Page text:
Tropenbos Colombia does a lot of work around the Caqueta River in the Solano landscape in the south of the country, where there are 20 relatively small resguardos, ranging between 80 and 1000 hectares. The area used to be under control of the Revolutionary Armed Forces of Colombia (FARC), which kept deforestation in check (to maintain forest cover and protect themselves from air raids, among other reasons). However, since the signing of the peace agreement in 2016, deforestation has been increasing, as has illegal coca production and gold mining. Similar developments are recorded in other parts of Colombia. With the FARC gone, and the limited capacity and resources of local governments, a governance gap emerged. Tropenbos Colombia tries to help fill the gap, by assisting government agencies with landscape planning, offering information about forest management, organizing trainings in conflict resolution and restoration, and promoting intercultural exchanges between Indigenous groups and settlers.
What is the main challenge for the Indigenous groups living in resguardos in Solano?
There are very few sources of income, and this pushes people to engage in illegal activities, such as gold mining, coca production and narco trafficking. The state hasn’t been able to provide people with decent livelihood opportunities. This is a problem, both outside and inside the resguardos.
How can livelihood opportunities be improved?
I believe that this is best done by adding value to the forests. We have to make sure that people can earn money with forest management, for example by marketing timber, non-timber forest products, and environmental services, such as carbon sequestration. But this requires a lot of changes. For example, many communities in the resguardos do not have permits to sell timber. This means we have to change the legal agreement between the State and the Indigenous groups, to create possibilities for marketing timber, which also requires the development of detailed sustainable forest management plans.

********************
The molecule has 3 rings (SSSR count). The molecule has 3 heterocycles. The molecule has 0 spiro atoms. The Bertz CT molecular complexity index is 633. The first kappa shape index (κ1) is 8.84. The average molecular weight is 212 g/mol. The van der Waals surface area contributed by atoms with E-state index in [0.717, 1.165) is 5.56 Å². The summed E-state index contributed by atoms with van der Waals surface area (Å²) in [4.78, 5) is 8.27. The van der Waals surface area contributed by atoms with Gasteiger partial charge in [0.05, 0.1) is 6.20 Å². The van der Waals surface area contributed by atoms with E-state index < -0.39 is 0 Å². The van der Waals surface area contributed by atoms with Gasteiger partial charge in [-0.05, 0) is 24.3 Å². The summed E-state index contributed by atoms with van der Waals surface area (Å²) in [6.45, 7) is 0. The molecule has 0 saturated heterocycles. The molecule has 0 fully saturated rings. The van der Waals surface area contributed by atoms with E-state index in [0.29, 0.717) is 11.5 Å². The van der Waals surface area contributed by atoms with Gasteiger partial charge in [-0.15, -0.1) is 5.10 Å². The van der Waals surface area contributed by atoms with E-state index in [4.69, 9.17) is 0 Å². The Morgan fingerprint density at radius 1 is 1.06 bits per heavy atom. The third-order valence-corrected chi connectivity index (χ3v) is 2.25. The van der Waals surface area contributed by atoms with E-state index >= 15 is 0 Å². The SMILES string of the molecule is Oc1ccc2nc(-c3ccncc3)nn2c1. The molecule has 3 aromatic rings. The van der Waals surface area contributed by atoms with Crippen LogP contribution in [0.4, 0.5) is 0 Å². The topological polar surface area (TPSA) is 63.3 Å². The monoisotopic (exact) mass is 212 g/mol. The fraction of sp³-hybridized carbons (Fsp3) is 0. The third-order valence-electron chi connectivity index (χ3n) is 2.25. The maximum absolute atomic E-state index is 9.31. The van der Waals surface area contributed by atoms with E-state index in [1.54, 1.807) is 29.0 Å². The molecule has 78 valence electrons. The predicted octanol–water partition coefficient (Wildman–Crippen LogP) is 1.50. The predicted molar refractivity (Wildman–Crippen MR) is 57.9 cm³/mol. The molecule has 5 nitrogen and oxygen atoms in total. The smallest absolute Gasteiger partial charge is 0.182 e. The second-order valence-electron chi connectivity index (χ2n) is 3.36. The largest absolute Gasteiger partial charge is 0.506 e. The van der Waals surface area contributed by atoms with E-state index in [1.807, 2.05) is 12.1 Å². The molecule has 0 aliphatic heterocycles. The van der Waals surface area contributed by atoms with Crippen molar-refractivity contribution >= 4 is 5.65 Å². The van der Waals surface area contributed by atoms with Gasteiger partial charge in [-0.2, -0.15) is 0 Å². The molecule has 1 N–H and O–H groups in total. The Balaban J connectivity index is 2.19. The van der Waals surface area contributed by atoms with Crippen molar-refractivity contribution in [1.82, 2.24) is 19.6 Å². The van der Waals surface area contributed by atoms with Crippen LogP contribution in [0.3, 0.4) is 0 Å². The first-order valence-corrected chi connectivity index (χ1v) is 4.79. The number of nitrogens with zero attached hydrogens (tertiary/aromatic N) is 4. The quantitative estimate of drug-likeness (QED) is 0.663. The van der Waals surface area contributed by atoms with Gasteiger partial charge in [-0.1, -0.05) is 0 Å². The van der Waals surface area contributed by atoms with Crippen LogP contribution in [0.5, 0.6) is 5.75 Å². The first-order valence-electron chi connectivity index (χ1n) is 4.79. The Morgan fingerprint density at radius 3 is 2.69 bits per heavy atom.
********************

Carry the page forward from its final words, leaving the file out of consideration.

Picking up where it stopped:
Is there a tension between traditional subsistence-based livelihoods on the one hand and commercialization and market integration on the other?
There are NGOs who are against commercialization — this discourse is common. And in some cases valid. Some isolated groups may prefer to minimize interactions with outsiders. But there are many other cases, like here in Solano, where communities are already participating in the economy of the country. They are often at the losing end. So we need to find ways to help them, by harnessing the value of the forest, without destroying it.
THE INDIGENOUS WORLDVIEW
Efforts to add value to the forest do not have to be at odds with Indigenous culture. They may even reinforce each other, says Rodriguez. Indigenous communities have been managing the forest for millennia, so their knowledge is enormous. Next to that, he stresses that the Indigenous worldview has an engrained conservation ethic, based on the fundamental idea that rivers, trees, plants, animals and people are all part of one integrated system — they are all connected, and thus depend on each other. Rodriguez: “There is a strong notion of the intrinsic value of nature’s diversity. It means that indigenous communities do not think exclusively in commercial terms, but also in terms of the ethical treatment of the environment.”